As this Canadian portrait project continues to grow and evolve, the project guidelines I set forth in the beginning have also evolved, because of the collaborative experience.
The second collaboration I am currently working on, is inspired by the tradition of landscape painting in Canada, and the Group of Seven. In 2017, I began collaborating with another Canadian painter, based in Calgary, Alberta. The idea: paint mountain peaks on the provincial border of Alberta and British Columbia (the border that divides us as artists) Painting mountains on the continental divide, the painting begins in one artists’ studio in Calgary, and the painting is completed in the other artists’ studio in Victoria. Inspired by famous collaborations of art history past, such as Warhol and Basquiat, Johns and Rauschenberg, and Rivera & Kahlo – this was going to be interesting as in our case we live 1059KM apart, a 13 hour drive and a ferry boat. Each painting rendered in brushstrokes from each artist. Each painting a collaborative effort and celebration of two styles, creating a new language, expressing a combined love of the Rockies. Beyond the borders of the paintings, and beyond the borders that divide two provinces that have been locked into a political battle over a pipeline. Moving us beyond the borders of our differences, and bringing us together, over art. In honour of Group of Seven luminary, Lawren Harris, we selected a name under which to paint, and the Mountain Forms Collective is born.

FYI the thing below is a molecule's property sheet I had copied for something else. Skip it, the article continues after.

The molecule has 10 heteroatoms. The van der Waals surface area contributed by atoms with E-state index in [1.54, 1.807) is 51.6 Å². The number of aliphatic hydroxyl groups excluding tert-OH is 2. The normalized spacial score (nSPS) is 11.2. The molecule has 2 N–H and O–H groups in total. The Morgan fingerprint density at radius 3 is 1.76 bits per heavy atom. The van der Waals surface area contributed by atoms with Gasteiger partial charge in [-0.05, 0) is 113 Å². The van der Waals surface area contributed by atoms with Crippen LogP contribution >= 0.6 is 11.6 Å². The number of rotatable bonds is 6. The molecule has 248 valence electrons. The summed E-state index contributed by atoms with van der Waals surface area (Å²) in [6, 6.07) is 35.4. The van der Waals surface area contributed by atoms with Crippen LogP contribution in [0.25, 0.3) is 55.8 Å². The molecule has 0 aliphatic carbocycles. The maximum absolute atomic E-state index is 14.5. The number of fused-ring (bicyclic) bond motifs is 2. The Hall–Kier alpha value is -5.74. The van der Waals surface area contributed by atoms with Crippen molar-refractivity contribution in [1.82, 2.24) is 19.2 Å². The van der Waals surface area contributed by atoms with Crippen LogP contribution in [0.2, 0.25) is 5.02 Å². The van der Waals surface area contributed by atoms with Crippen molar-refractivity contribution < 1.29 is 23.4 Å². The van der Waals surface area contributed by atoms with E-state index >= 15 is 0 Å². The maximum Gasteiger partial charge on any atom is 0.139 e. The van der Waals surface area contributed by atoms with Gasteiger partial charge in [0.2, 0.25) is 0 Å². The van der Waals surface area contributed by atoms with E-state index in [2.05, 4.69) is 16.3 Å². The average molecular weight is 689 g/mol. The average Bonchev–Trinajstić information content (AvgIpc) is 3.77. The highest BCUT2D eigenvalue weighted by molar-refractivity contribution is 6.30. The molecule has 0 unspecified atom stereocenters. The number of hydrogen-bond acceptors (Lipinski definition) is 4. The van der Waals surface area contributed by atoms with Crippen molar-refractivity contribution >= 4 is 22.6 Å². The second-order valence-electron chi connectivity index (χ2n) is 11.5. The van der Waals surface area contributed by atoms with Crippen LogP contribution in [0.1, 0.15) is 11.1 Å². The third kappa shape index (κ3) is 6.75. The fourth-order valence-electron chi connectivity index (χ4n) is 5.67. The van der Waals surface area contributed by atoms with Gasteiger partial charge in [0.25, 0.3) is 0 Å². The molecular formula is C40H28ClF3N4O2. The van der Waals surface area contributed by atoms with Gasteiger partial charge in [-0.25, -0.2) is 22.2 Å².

The art of collaboration is truly one that requires patience, an openness to learning no matter your level of experience and expertise (leave your ego at the door) respect of your collaborators, working as a team to achieve something bigger than yourself, the creation of a new community in which to grow and propagate your ideas and the unique experience of creating something important, together. For if it is important to you, it is important to make it heard in any way you can conceive!